When Isolde looked over her shoulder, the king’s barons took note of where she gazed. If Isolde walked the castle grounds, the barons shadowed from a distance. And while they kept an eye on Isolde, I kept them in view. And while I watched the barons and listened for the gossip of everyone I passed, they saw me and heard me, too. I tired of being eyed–as Isolde’s companion, lady-in-waiting, foreigner, and healer. (There were worse names for the latter.)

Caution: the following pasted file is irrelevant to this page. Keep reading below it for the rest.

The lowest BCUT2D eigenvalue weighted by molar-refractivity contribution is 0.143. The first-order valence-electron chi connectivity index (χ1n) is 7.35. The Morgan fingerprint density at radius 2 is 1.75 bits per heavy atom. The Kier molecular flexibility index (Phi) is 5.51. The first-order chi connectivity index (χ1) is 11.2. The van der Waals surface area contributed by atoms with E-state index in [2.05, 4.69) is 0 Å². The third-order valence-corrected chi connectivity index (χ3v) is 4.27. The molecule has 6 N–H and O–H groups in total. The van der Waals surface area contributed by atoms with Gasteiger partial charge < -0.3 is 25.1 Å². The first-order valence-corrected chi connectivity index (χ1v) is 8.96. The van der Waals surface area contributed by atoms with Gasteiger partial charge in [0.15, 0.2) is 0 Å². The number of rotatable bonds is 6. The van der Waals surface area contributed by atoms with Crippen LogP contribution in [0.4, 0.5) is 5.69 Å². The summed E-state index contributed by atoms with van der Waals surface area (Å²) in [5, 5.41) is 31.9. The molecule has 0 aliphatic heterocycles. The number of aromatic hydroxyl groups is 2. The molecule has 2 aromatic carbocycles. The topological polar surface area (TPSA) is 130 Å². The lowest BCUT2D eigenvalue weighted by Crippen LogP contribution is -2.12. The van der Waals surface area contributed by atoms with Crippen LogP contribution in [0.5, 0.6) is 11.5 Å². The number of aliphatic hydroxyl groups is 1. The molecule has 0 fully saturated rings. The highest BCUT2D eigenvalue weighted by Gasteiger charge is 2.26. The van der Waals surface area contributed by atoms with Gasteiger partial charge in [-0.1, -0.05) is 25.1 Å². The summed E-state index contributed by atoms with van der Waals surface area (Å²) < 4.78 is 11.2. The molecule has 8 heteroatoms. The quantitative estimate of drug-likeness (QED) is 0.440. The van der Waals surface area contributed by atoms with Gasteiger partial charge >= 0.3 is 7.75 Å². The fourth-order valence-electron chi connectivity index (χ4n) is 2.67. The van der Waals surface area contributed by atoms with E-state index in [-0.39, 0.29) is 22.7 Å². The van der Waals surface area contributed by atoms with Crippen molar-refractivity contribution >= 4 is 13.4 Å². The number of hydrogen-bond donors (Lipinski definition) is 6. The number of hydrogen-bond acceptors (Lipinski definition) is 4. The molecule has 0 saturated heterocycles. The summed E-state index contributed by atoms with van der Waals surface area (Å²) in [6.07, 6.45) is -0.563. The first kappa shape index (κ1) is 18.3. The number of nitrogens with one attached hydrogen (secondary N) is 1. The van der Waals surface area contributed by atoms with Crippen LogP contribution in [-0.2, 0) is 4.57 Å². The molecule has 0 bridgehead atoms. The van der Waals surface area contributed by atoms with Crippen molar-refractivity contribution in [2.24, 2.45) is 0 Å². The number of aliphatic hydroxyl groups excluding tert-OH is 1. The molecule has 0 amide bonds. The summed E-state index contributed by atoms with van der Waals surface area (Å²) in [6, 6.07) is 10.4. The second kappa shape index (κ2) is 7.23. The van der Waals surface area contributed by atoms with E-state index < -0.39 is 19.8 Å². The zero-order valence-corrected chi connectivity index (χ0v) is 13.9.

One day after Tristan and Isolde met in their “verger” (orchard), I slipped in for a moment and laid down. Here, the green sky flowed, then pooled around bunches of fruit and scented flowers–red, violet, orange, and yellow, and the birds chirped and sang to each other. I became part of an ethereal choir’s song, almost disappearing within it. Judgment, like an ill humour, eased off my scalp, and my heart lightened. I had heard Isolde tell Tristan she thought maybe the verger was “merveilleux” (marvelous, supernatural), as though it might vanish like Tintagel (once in winter and once in summer). But I think the marvel was that for a moment I could become one with the beauty surrounding me and let go of things I heard around the castle and could not forget. Then I sighed, stood up, inhaled a delicious breath of honeysuckle and turned back.